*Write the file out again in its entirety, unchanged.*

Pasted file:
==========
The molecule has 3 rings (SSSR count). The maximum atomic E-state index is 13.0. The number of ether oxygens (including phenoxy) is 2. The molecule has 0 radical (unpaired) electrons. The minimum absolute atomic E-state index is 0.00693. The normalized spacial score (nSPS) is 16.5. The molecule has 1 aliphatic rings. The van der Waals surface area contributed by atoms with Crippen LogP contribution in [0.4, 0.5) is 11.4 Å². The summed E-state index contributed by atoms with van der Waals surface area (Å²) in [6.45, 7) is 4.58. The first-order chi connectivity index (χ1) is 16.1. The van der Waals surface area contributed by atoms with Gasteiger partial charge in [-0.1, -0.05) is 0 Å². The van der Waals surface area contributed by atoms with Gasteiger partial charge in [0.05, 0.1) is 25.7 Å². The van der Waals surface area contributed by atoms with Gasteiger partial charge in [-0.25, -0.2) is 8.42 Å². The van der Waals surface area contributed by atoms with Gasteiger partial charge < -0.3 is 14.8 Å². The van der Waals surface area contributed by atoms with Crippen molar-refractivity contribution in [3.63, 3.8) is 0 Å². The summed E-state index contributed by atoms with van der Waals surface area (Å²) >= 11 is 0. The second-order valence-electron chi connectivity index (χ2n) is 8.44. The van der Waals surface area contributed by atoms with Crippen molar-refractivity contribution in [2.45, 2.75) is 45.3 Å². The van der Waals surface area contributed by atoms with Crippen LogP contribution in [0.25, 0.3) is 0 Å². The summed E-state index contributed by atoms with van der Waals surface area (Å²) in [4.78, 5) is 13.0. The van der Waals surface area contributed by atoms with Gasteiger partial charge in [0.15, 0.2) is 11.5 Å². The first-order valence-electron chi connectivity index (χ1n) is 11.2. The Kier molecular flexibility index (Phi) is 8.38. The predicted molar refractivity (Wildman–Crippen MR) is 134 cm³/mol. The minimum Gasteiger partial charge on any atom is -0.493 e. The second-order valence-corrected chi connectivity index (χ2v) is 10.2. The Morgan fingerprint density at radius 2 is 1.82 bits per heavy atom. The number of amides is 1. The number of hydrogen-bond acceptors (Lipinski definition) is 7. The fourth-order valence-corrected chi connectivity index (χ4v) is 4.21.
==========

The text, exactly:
The molecule has 3 rings (SSSR count). The maximum atomic E-state index is 13.0. The number of ether oxygens (including phenoxy) is 2. The molecule has 0 radical (unpaired) electrons. The minimum absolute atomic E-state index is 0.00693. The normalized spacial score (nSPS) is 16.5. The molecule has 1 aliphatic rings. The van der Waals surface area contributed by atoms with Crippen LogP contribution in [0.4, 0.5) is 11.4 Å². The summed E-state index contributed by atoms with van der Waals surface area (Å²) in [6.45, 7) is 4.58. The first-order chi connectivity index (χ1) is 16.1. The van der Waals surface area contributed by atoms with Gasteiger partial charge in [-0.1, -0.05) is 0 Å². The van der Waals surface area contributed by atoms with Gasteiger partial charge in [0.05, 0.1) is 25.7 Å². The van der Waals surface area contributed by atoms with Gasteiger partial charge in [-0.25, -0.2) is 8.42 Å². The van der Waals surface area contributed by atoms with Gasteiger partial charge < -0.3 is 14.8 Å². The van der Waals surface area contributed by atoms with Crippen molar-refractivity contribution in [3.63, 3.8) is 0 Å². The summed E-state index contributed by atoms with van der Waals surface area (Å²) >= 11 is 0. The second-order valence-electron chi connectivity index (χ2n) is 8.44. The van der Waals surface area contributed by atoms with Crippen molar-refractivity contribution in [2.45, 2.75) is 45.3 Å². The van der Waals surface area contributed by atoms with Crippen LogP contribution in [0.25, 0.3) is 0 Å². The summed E-state index contributed by atoms with van der Waals surface area (Å²) in [4.78, 5) is 13.0. The van der Waals surface area contributed by atoms with Gasteiger partial charge in [0.15, 0.2) is 11.5 Å². The first-order valence-electron chi connectivity index (χ1n) is 11.2. The Kier molecular flexibility index (Phi) is 8.38. The predicted molar refractivity (Wildman–Crippen MR) is 134 cm³/mol. The minimum Gasteiger partial charge on any atom is -0.493 e. The second-order valence-corrected chi connectivity index (χ2v) is 10.2. The Morgan fingerprint density at radius 2 is 1.82 bits per heavy atom. The number of amides is 1. The number of hydrogen-bond acceptors (Lipinski definition) is 7. The fourth-order valence-corrected chi connectivity index (χ4v) is 4.21.